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Employee Theft: Behavioral Aspects - Ancient Or Modern Problem, Terms Used To Describe Employee Theft, Characteristics Of The Employee Thief

property unauthorized company taking

The term employee theft refers to the unauthorized taking, transfer, or use of property of a work organization by an employee during the course of work activity. Straightforward as it seems, the application of the definition to employees' activity is complicated by two essential problems. The first centers on the issue of what is meant by unauthorized taking. If the activity is prohibited by company policy (formal norms) but sanctioned by the work-group and work-culture (informal norms), is it unauthorized taking? Technically and legally it is; operationally it may or may not be dependent on other elements of the work-group norms that prescribe and proscribe the behavior. The second problem in applying the definition to practice centers on the question of what constitutes company property. Not only are there several types of property in an organization—company, personal, and property of uncertain ownership (e.g., items in a wastebasket, unsolicited samples from vendors)—there are also forms of company property that do not ordinarily enter into the traditional calculus of employee theft. The latter might include the use of facilities and equipment for personal use—personal phone calls, typing personal correspondence on company computers, the use of sick leave for personal days off, or the theft of work time through simply "goofing off." In defining employee theft one needs to consider carefully what is meant by unauthorized taking and what property is included in the activity defined as theft (Greenberg; Hollinger and Clark; Horning).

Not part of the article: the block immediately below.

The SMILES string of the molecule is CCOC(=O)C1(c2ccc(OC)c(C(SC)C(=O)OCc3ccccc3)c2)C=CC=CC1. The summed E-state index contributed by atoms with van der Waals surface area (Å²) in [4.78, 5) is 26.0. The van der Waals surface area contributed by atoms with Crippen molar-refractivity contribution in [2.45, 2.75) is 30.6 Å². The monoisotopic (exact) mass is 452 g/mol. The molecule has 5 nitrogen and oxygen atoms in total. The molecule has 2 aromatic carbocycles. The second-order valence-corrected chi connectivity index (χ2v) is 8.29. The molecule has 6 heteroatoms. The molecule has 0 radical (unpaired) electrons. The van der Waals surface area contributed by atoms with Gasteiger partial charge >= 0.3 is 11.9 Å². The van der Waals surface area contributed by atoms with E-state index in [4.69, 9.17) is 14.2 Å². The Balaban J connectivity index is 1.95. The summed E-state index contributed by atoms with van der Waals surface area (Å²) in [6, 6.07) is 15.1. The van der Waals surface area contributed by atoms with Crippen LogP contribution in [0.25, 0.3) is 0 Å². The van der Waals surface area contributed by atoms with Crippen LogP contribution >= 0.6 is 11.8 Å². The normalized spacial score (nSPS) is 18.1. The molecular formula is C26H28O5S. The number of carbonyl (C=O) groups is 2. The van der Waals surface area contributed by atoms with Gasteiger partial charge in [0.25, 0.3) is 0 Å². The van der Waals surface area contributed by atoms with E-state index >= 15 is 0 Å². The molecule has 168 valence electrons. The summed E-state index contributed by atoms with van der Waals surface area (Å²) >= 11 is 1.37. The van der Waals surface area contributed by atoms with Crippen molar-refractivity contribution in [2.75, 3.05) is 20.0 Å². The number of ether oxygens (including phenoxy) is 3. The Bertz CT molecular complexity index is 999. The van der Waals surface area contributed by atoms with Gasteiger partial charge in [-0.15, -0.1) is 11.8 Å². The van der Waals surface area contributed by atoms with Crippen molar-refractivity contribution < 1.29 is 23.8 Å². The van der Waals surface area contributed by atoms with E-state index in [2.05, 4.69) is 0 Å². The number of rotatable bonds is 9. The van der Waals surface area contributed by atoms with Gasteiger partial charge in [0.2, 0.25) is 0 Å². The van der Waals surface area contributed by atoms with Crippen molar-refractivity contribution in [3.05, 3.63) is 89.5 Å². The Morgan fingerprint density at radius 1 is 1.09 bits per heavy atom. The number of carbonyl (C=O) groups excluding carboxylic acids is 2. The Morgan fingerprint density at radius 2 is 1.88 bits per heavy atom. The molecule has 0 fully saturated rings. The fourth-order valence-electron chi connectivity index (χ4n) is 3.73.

DONALD N. M. HORNING

Employee Theft: Legal Aspects - Estimates Of Cost, Legal Status Of Employee Theft, Conceptions Of Property, Employee Norms And Employee Theft [next] [back] Education and Crime - Mechanisms Producing Education-crime Associations, Crime And Educational Performance, Variation In The Structure Of Schooling And Crime

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